SACRAMENTO, Calif. - The Legislature adjourned for its summer recess Thursday without meeting its top remaining priority: overhauling the $11.1 billion water bond scheduled to go before voters this fall.
The existing measure, which will appear on the November ballot as Proposition 43, passed in 2009 under then-Gov. Arnold Schwarzenegger, but it has been delayed twice. Most lawmakers have agreed it is too large, filled with special-interest pork and too contentious to win voter approval. But they have struggled to find a compromise.
"The most difficult thing about this whole discussion is it took six years last time," said Assembly Republican Leader Connie Conway, who served during the last negotiations. "It's like a telenovela with really ugly actors: It's drama, drama, drama."
Senate President Pro Tem Darrell Steinberg, D-Sacramento, said the Legislature will revisit overhauling the water bond measure when they return from it's summer recess, while talking with reporters, Thursday, at the Capitol in Sacramento, Calif. The $11.1 billion bond measure is scheduled to go before voters in November, but most lawmakers agree that it is too large and contentious for passage. At left is Sen. Lois Wolk, D-Davis, who has carried a alternative bond measure and Sen. Fran Pavley, D-San Diego.
The deadline to change the ballot measure is sometime in August.
A replacement water bond requires support from Gov. Jerry Brown and two-thirds of lawmakers in each house, including Republicans in the Senate, where Democrats are short of a supermajority. All are under pressure from environmentalists, farmers, water exporters and trade unions, among other interests. Even within parties, lawmakers have been divided among regional lines for water needs.
Reaching an agreement has become more pressing in recent years because California is in the third year of a historic drought. At stake in the negotiations are new dams and storage prioritized by Central Valley lawmakers and Republicans, groundwater-contamination cleanup favored by Los Angeles-area lawmakers and wildlife and conservation projects pushed by environmentalists.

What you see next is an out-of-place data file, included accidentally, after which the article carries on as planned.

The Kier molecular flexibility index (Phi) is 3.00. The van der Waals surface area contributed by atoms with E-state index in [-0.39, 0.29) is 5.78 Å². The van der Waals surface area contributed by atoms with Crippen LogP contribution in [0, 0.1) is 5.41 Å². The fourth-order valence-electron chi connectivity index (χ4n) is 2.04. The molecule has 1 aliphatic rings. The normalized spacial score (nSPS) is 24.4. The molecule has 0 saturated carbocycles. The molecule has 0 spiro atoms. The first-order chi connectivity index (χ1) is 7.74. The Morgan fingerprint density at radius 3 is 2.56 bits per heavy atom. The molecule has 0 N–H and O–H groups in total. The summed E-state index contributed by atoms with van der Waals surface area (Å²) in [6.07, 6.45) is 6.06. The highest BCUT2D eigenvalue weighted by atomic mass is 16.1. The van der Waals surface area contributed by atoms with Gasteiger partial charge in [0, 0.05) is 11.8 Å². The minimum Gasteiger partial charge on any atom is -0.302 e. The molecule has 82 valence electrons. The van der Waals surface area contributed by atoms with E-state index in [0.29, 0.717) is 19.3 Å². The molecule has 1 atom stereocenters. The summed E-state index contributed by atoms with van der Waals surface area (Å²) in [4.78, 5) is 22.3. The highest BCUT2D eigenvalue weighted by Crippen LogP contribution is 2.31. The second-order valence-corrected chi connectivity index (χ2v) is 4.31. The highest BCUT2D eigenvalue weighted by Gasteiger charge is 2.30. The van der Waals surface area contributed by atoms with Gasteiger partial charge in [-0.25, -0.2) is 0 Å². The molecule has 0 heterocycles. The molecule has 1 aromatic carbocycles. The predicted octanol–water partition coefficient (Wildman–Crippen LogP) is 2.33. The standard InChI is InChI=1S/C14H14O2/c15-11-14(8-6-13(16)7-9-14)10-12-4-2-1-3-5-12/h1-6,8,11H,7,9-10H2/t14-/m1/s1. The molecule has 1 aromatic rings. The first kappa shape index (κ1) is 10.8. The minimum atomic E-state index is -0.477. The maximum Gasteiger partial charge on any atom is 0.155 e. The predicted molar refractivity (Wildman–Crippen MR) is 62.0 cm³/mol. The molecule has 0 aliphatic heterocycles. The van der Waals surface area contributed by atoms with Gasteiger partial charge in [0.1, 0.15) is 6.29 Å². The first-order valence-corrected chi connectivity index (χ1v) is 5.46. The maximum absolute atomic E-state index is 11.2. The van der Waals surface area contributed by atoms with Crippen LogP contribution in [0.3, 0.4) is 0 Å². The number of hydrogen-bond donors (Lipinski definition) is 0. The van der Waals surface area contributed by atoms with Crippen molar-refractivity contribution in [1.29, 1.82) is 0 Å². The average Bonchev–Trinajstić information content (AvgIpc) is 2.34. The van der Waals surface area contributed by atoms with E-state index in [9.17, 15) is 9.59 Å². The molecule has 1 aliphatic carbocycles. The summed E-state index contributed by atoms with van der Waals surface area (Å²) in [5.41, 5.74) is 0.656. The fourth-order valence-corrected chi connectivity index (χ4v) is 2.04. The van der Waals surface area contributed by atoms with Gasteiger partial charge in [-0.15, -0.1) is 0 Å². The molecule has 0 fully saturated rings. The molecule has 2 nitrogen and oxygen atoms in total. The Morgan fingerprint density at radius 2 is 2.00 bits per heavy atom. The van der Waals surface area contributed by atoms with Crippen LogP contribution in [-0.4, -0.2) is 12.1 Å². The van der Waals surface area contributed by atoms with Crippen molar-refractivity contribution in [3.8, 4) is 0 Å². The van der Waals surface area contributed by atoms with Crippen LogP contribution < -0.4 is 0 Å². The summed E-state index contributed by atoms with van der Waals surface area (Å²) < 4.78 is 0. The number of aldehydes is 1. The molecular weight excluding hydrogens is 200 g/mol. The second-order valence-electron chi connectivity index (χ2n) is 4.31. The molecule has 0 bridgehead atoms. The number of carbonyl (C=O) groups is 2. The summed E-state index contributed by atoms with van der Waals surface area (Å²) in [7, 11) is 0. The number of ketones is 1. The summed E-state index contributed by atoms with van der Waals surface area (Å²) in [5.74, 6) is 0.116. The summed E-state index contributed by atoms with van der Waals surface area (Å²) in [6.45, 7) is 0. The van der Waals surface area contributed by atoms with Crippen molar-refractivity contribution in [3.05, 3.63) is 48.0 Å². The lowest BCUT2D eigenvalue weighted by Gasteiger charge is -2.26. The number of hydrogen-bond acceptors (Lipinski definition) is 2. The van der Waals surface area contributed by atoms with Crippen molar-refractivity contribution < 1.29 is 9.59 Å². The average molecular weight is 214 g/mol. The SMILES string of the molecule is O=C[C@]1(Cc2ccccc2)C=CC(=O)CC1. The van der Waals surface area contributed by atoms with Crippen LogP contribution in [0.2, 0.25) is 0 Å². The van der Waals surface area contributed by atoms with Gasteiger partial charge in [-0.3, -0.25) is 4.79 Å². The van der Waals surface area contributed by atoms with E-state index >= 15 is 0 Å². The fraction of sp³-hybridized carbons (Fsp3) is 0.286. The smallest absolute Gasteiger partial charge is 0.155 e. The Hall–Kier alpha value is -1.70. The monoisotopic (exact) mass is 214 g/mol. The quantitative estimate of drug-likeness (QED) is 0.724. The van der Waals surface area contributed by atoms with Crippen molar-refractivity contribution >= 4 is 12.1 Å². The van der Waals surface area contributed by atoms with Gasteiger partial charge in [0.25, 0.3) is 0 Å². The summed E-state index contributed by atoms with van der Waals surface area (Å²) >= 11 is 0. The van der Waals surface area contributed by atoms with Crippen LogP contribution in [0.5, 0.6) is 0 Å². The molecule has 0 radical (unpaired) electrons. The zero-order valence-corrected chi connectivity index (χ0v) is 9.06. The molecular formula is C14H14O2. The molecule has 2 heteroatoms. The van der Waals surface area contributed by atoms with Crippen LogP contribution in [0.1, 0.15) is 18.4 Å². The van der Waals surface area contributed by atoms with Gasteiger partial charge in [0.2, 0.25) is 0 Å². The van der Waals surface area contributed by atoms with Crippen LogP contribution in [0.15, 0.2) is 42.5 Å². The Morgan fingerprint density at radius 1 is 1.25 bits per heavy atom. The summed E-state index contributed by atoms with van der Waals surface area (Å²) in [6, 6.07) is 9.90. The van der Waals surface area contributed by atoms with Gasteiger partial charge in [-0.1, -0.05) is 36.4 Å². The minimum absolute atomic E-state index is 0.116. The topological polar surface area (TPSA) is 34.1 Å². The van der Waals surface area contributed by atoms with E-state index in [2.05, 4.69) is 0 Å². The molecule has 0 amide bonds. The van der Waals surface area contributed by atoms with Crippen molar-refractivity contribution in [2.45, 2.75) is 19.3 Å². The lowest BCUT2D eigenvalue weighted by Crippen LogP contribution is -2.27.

"How you meet all those needs and bring the costs down is very difficult," said Assemblyman Henry Perea, D-Fresno.
Water storage is among the most contentious issues, with Republicans demanding stronger protections and funding and environmentalists raising concerns about diverting water from fish and wildlife. Provisions to restore parts of the Northern California delta are seen as promoting Brown's proposal for freeway-size tunnels to divert water to farms and residents in the south. Senate Democrats say provoking a regional water battle ensures its defeat.
Brown, running for re-election on a platform of fiscal restraint, has pushed for a $6 billion bond. That leaves legislative leaders feeling pulled in opposite directions as they seek to cut spending while appeasing interests to win votes.
Senate Democrats unveiled a $7.5 billion plan for water projects Thursday, after a larger plan failed to pass a floor vote last week.
"In the water world, you can't always get everything you want," said Senate President Pro Tem Darrell Steinberg, D-Sacramento.
But the plan reduces funding for storage, and supporters say it takes a neutral position on the tunnels. Both are sticking points for some Senate Republicans, who did not support SB848.
Meanwhile, negotiations have stalled in the Assembly, where Democrats have yet to coalesce around a single proposal as interest groups demand more spending. Will Shuck, a spokesman for Assembly Speaker Toni Atkins, said the speaker is pushing members and others involved in negotiations to have realistic expectations.
California is in a state of drought emergency after a string of several relatively dry winters. Farmland is being left fallow, dozens of communities are imposing mandatory water restrictions and court rulings have ordered that more water be released from reservoirs to sustain fish species in Northern California's delta.
Lawmakers have the option of sticking with the existing $11.1 billion bond on the ballot if they fail to reach an agreement. Some Republicans have touted the bond for being comprehensive, despite its shortcomings.
"If that's the strategy, that's a heck of a risk to take on behalf of millions of Californians depending on additional water investment in this state," Steinberg said.
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